Kor’Thank: Chapter 24

Four months had passed since Holly had launched her first salvo against Flaysac’s bandits.

Right now, her troops were assaulting a giant, reinforced gate (built into the north-south pass that cut through the mountains) with a thirty-foot battering ram.  Steel canopies protruded from its sides, protecting the Indashi from most of the arrows, but some of the missiles were still getting through, spearing them through their feet or their calves.

The assaulters were making incremental progress.  If they had been at a standstill, that would been a reason to try something else, or at least hold off.  But as things stood, they were making headway bit by bit.

Predictably, Holly had doubled down, declaring loudly that they’d break through any moment now.

Like every despot who’d come before her, Holly considered herself a true innovator.  It would have shocked her to know she was simply the latest in a long line of many—hers was a boring, sad tale that had been told and retold since the dawn of time.  But that’s not how she saw it; she’d bent an entire kingdom to her will, goddammit.  Fuck ponies and trips to Disneyland; this was what she’d wanted all along—a fantasy-world version of World War I.

(When she made it back to Earth, she was definitely running for office.)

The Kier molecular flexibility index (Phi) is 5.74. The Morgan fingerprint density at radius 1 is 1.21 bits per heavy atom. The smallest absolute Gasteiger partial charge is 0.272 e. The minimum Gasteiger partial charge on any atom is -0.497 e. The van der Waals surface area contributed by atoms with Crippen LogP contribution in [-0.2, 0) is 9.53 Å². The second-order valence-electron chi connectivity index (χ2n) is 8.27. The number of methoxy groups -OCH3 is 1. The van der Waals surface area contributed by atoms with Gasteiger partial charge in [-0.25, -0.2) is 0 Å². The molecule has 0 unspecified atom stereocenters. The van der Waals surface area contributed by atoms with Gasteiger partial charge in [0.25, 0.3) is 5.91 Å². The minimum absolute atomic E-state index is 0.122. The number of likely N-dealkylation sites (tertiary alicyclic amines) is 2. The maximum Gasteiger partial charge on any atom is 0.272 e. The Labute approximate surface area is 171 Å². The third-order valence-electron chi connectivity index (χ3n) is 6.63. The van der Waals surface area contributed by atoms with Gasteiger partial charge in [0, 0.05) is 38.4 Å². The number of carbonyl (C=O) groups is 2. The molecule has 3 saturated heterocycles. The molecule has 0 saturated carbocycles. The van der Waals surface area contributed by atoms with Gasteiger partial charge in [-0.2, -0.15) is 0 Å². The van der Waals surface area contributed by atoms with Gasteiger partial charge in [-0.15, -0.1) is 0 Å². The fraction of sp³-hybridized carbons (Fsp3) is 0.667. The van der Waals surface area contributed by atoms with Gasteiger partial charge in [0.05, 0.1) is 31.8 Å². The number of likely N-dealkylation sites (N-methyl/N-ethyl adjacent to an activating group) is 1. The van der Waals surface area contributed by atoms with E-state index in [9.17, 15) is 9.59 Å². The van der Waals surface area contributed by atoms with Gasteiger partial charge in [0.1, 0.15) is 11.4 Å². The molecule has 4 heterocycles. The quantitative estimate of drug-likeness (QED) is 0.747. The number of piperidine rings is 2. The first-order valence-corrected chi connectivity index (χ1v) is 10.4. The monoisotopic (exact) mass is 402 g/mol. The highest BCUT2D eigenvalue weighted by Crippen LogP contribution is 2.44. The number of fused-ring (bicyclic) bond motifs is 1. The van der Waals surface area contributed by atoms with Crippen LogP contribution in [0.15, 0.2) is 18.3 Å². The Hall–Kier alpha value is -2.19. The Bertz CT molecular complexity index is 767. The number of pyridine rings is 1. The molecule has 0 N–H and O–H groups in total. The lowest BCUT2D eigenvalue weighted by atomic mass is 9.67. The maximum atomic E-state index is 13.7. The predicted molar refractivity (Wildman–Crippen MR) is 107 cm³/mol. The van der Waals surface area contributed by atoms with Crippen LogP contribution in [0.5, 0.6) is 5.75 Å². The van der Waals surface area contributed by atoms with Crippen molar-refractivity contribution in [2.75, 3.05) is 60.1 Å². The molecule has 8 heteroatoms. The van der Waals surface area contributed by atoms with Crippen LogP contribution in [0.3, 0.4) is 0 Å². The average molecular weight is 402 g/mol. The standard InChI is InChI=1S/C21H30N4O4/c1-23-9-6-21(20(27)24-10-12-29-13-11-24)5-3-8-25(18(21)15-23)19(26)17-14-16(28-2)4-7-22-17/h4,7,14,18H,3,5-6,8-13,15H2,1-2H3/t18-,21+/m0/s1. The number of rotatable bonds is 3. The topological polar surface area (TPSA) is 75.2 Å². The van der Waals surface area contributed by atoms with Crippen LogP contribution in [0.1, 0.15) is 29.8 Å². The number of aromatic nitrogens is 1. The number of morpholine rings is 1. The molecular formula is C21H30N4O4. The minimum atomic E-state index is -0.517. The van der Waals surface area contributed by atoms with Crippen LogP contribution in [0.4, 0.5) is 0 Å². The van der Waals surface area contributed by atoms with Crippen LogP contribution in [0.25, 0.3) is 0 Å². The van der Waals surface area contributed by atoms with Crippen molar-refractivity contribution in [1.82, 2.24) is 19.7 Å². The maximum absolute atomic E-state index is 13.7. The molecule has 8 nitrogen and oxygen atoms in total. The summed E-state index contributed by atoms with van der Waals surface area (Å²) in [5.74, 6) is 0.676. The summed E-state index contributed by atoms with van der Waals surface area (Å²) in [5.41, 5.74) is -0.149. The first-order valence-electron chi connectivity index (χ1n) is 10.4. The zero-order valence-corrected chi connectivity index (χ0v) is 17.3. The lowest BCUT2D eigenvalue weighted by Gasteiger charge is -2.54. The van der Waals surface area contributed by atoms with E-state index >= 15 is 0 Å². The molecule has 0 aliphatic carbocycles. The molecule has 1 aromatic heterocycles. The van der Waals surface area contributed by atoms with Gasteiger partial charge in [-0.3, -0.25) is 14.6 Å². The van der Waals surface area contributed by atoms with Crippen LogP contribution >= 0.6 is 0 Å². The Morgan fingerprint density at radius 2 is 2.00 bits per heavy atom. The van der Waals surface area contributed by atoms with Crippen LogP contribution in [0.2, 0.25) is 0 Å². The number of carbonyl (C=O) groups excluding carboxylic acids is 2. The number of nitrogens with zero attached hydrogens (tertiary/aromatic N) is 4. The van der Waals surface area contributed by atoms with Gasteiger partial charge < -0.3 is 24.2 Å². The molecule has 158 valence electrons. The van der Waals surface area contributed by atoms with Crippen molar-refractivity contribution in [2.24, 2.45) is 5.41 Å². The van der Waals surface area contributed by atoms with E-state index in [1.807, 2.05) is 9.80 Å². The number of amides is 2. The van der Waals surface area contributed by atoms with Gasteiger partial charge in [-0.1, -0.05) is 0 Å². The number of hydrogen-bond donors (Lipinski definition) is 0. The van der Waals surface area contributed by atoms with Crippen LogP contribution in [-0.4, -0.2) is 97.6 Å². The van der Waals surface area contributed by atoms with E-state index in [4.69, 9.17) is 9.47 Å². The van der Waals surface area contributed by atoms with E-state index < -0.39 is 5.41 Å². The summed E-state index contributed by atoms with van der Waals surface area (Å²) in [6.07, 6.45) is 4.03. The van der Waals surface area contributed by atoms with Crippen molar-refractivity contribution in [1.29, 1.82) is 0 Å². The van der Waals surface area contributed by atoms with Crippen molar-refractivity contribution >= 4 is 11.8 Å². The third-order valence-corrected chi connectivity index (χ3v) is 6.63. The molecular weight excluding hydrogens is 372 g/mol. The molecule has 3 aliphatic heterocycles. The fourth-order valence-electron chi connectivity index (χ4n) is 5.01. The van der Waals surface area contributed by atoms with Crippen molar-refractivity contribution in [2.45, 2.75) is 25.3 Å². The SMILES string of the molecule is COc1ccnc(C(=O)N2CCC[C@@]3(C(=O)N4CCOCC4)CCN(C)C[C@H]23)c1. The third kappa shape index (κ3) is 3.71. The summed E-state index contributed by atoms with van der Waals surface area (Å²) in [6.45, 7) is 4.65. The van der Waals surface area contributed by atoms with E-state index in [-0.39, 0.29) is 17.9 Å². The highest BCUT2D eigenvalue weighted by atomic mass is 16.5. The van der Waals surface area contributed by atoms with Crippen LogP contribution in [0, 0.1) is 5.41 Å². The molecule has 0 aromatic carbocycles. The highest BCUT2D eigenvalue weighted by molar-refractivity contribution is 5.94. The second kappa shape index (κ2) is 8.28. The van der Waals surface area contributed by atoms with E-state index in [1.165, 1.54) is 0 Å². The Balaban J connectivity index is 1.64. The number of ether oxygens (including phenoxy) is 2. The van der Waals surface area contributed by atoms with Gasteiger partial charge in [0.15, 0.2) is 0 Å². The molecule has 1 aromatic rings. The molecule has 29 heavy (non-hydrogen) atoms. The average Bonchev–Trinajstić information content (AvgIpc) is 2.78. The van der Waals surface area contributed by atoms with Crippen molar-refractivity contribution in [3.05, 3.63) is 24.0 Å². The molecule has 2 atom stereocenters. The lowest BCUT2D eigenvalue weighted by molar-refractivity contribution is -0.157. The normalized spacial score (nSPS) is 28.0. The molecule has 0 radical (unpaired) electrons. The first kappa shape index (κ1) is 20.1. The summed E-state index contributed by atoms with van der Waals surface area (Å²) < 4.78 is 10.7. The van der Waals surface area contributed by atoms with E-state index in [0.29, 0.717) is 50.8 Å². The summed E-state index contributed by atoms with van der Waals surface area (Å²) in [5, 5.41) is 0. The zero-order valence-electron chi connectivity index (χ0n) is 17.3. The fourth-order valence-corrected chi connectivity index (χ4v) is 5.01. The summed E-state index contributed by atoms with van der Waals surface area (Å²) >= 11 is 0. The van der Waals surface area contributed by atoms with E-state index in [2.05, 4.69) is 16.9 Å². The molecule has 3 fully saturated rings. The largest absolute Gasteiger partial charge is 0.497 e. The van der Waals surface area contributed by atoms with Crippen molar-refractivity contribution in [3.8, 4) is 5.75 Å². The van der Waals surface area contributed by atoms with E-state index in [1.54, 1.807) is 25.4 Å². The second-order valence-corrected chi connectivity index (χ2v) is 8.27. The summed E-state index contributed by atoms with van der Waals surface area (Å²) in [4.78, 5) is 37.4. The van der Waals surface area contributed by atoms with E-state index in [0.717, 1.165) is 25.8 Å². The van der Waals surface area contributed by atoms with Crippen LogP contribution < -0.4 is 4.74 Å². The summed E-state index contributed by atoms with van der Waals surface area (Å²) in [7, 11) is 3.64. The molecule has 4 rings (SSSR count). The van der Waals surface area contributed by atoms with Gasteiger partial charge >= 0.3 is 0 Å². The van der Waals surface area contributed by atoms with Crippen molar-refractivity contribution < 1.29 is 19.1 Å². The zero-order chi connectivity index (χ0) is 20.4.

Yinhalka’s voice interrupted her thoughts:  “We’ll need twelve more battalions to maintain our tempo.  The ones we have will last another month, according to estimates.”

“I’ve spoken with logistics.”  Holly shifted astride her raptor.  “Troops are en route.”

“Excellent.  We’ll break these bandits like the cock-weasels they are.”

Holly laughed.  “Damn straight we will.”

A half-mile ahead, the Indashis on the ram roared out a count—one, two, THREE—and drove forward, slamming the gate with several tons of banded wood.  The outlaws responded with arrows and catapults, eliciting fresh screams from the attacking barbarians.

On the other side of existence, Peter and his friends were trying to break through a different kind of portal.

Different in form, but similar in nature.